The Richards House was a staple of my childhood. A rotting Victorian perched atop a hill in the rolling hills of southeastern Washington; every citizen in my little hometown under the age of 12 knew the place was haunted, even though there wasn’t a shred of confirmed evidence suggesting so.
Packs of kids used to gather together on Huffys to ride up the dirt road on the edge of town that led up to the place just to stare at it and dare each other to walk up and knock on the door or go inside. I personally never saw anyone go further than the porch, but many adolescents in Uniontown, Washington will tell you they knew a kid who went in there and came back with scratches on his arm or said he saw blood stains all over the floor. This kid is likely the kid who also told everyone that Mountain Dew lowers your sperm count.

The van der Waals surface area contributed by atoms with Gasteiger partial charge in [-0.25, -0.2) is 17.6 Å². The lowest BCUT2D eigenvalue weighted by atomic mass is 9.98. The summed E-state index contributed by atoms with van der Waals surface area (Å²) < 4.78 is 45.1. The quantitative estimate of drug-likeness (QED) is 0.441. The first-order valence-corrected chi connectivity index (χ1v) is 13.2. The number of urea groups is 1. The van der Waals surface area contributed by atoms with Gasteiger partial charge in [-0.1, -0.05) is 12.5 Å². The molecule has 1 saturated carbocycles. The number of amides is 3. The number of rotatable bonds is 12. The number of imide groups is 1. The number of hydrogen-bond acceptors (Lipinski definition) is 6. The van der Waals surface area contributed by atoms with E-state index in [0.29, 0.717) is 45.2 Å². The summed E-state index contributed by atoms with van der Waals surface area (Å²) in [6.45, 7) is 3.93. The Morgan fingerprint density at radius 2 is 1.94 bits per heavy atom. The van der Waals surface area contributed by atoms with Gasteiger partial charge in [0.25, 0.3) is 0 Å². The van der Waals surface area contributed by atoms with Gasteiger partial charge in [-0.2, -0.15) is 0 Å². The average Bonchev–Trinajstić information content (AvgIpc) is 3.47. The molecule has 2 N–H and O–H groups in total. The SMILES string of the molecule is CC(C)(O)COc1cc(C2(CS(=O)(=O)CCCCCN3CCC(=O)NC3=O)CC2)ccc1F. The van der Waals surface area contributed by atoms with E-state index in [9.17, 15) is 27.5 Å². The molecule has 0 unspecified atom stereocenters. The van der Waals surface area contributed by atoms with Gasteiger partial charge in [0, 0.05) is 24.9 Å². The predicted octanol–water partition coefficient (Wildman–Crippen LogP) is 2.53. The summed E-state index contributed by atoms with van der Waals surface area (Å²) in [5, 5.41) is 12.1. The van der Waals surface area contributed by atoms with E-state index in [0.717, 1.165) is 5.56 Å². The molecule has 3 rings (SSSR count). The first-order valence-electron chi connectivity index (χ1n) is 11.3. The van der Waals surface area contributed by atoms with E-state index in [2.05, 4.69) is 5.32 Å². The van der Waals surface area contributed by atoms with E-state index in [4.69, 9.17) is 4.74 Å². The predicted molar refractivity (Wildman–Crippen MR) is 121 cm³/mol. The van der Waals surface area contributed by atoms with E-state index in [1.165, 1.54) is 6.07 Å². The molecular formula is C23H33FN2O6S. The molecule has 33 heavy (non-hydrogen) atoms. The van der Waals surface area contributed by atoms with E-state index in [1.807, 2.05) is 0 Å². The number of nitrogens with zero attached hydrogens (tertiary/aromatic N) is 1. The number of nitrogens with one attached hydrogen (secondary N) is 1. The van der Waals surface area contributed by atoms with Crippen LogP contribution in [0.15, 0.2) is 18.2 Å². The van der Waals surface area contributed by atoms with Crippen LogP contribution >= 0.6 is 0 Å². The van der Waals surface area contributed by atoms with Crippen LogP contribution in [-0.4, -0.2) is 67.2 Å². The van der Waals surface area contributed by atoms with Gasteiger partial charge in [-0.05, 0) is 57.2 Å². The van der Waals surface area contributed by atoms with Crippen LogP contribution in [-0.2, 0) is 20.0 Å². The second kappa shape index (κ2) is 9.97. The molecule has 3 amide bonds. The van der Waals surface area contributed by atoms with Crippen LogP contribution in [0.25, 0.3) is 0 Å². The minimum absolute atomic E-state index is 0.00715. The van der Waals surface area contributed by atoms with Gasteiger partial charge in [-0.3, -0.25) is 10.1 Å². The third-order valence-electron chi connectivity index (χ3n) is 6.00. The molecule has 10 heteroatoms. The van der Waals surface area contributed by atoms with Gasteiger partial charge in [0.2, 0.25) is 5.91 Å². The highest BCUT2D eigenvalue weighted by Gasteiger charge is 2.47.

I dismissed the Richards House as some sad dying structure built by some old farmer who probably built the thing for his thriving family before his luck ran out and he had to abandon the place and look for a new pot of gold somewhere else. According to my dad, that was the story and all the little snot-nosed punks around town should just stay away from the place. In my dad’s humble opinion, the house was only haunted by a foundation that could probably give out and kill a kid at any moment.
The Richards House was an afterthought between the ages of 12 and 25, but the old place drafted back into my frontal lobe on my 26th birthday.